I personally think it is great when students blog. A blog is like a individual’s personal newspaper column. Blogs require updated content, which encourages a blogger to think critically and write often, an important skill in the workplace. Student’s can also learn about publishing online and if they are really ambitious they can learn about HTML code to customize their site. The great thing about the web, is that anyone can publish. It doesn’t matter if they are a Pulitzer prize winner or a student. If you write great stuff, people will read it. Who knows, a student who starts a blog today could become the next William Shakespeare tommorow.
What do you think? Should schools encourage students to blog? Is there educational value in blogging?
Photo by torres21
Tandem for Schools provides a free school calendar for schools to display online or print out. It allows you to add as many events you want to a yearly calendar for the 2008-2009 school year or the 2009-2010 school year. Tandem basic also includes several free features-
1. Customize calendar by adding your school logo.
2. School calendar can be synced with parent’s work or home online calendars such as Outlook, iCal, Google Calendars, Yahoo Calendars, or Cozi. When there is a cancellation or a change in the date of an event, everyone who has synced the calendar will receive automatic notifications.
3. You can add or edit the calendar at any time.
Any changes made by the calendar administrator will be immediately reflected on the online calendar that is seen by parents, staff, and students.
4. The calendar is hosted for free.
All you have to do is provide a link to the online calendar to staff, parents, and teachers.
5. Improved communication
Tandem’s free school calendar dramatically improves communication between staff, students, and parents about important school dates and events. No longer will parents have to call the main office to ask what time the football game starts.
You can sign up for the free annual school calendar at http://www.intand.com/basic.htm.
Once you finish the set up, which takes about 20 minutes, you will given a website address for your school’s free calendar, so that you can link to the online calendar from your school’s website or provide the web address to parents and students.
The Kindle 2 is a really great tool for learning, although the price ($359 for a Kindle 2) may be restrictive. The Kindle is the best e-book reader currently on the market, mainly because of it’s ability to wirelessly access the Amazon store for free from virtually anywhere. In about a minute you can download a digital book to your Kindle which are usually cheaper than the paperback copy. There are several other useful features that make it one of the best learning tools available, if your school can afford it.
Browse previews of virtually any book
Most books that were recently published are available at the Kindle store. One of the cool features of having a Kindle is that it is like having a book store in your hand. The Amazon store lets you preview the first chapter or the first dozen or so pages of any book that is available.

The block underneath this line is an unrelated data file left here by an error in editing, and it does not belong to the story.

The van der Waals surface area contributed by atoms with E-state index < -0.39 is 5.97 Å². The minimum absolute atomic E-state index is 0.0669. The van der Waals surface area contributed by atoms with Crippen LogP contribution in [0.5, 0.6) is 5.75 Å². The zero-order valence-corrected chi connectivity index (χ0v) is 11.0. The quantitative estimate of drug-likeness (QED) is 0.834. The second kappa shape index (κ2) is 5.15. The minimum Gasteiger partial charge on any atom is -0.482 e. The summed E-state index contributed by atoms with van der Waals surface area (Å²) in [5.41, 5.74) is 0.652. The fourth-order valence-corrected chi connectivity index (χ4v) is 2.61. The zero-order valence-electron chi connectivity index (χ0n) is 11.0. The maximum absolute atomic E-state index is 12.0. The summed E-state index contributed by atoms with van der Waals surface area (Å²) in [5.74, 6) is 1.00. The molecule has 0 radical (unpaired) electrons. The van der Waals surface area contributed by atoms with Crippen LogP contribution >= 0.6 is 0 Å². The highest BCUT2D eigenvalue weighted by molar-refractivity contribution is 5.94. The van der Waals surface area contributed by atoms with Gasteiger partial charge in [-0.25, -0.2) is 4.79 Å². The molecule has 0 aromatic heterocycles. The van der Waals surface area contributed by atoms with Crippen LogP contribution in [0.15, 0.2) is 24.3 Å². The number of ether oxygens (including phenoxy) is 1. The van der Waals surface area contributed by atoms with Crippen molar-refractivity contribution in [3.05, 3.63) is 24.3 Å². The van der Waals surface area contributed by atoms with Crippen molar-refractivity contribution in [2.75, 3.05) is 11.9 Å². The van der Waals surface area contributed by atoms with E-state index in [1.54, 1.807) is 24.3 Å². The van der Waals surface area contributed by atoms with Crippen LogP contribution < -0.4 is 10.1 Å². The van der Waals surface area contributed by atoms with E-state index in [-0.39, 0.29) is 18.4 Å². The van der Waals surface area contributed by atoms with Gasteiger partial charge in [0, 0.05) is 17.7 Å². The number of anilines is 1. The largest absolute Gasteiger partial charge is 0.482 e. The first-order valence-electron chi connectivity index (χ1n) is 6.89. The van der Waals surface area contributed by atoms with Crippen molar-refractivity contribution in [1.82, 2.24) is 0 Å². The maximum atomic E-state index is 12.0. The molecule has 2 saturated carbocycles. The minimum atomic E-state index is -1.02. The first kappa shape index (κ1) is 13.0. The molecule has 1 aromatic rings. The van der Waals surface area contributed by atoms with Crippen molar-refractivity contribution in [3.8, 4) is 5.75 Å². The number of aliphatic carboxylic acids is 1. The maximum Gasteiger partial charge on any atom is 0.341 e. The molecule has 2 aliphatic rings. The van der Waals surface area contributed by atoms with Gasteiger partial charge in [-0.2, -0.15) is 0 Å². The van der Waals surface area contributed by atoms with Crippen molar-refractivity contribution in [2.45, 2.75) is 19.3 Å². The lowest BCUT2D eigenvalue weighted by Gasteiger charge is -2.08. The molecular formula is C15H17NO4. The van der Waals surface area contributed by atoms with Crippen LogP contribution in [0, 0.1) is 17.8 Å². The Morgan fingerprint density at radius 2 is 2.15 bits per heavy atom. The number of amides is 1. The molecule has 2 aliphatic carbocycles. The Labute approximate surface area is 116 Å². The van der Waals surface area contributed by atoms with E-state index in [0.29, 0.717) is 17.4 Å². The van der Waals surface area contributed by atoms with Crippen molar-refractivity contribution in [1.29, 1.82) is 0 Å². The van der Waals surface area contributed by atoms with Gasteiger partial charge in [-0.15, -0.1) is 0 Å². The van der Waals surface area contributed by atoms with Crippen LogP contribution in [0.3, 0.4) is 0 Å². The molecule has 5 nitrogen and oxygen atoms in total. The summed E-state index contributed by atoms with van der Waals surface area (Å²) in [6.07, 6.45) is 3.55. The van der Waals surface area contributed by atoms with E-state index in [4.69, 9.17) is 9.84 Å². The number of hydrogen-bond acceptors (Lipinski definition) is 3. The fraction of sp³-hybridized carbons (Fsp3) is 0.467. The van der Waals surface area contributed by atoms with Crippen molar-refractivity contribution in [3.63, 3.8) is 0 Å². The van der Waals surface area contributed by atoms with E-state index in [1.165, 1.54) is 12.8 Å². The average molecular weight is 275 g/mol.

Holds 3,500 books
Instead of carrying around heavy books, having a digital copy can be pretty convenient. It is nice to be able to access your entire library.
Text books will be available
The new DX version of the Kindle has a 9.7 inch display, which makes it easier to read textbooks. According to The Times Online,
“Three textbook publishers – Pearson, Cengage Learning and John Wiley & Sons, which between them publish 60 per cent of all higher-education textbooks – have agreed to sell books on the device.”
This may or may not save students or schools money depending on the cost of the digital copies compared to the hard back editions.
You can get lots of free classics books on your Kindle. I recently downloaded The Three Musketeers for free. There are some available at the Kindle store but you can also Google “Free Kindle Books”.
One of the best features on the Kindle is the “experimental” internet browser. Although, Amazon could get rid of this feature at anytime since it is advertised as “experimental” it seems unlikely that they would without a significant consumer backlash. This feature is great for browsing text sites and works virtually anywhere where a cellphone would work.
You can email documents to Amazon, which will convert and upload them to your Kindle for a small fee, or you can do this yourself. If you convert the text to a .txt you can upload it from your computer to your Kindle.
At $359, it may be smarter to invest in a netbook which can cost less than $300. Nevertheless, it is a great educational tool if it can be put in the hands of students.
Photo by treydanger
A web based school calendar that allows collaboration of school administrators can make it much easier to schedule events for a school or district. Often the school administrator gets bombarded with requests by email or other methods and has a huge challenge of organizing everybody’s calendars into the master calendar. Often this can lead to double bookings for an athletic facility or school facility, which can lead to a major inconvenience for everyone involved.
How Tandem for Schools solves this problem is by streamlining and simplifying the process.
By allowing staff to collaborate to schedule the schools events in a simple and efficient way, Tandem can save a significant amount of time for everyone involved. School administrators and coaches don’t have to play phone tag to change an event on the calendar. The calendar also communicates with students and parents, who can receive real time notifications of any changes such as baseball rain outs or reschedulings. Students and parents can sync the school calendar with their other calendars such as Outlook, iCal, Google Calendars, or Cozi so that when a change is made, a notification is automatically sent to their calendar.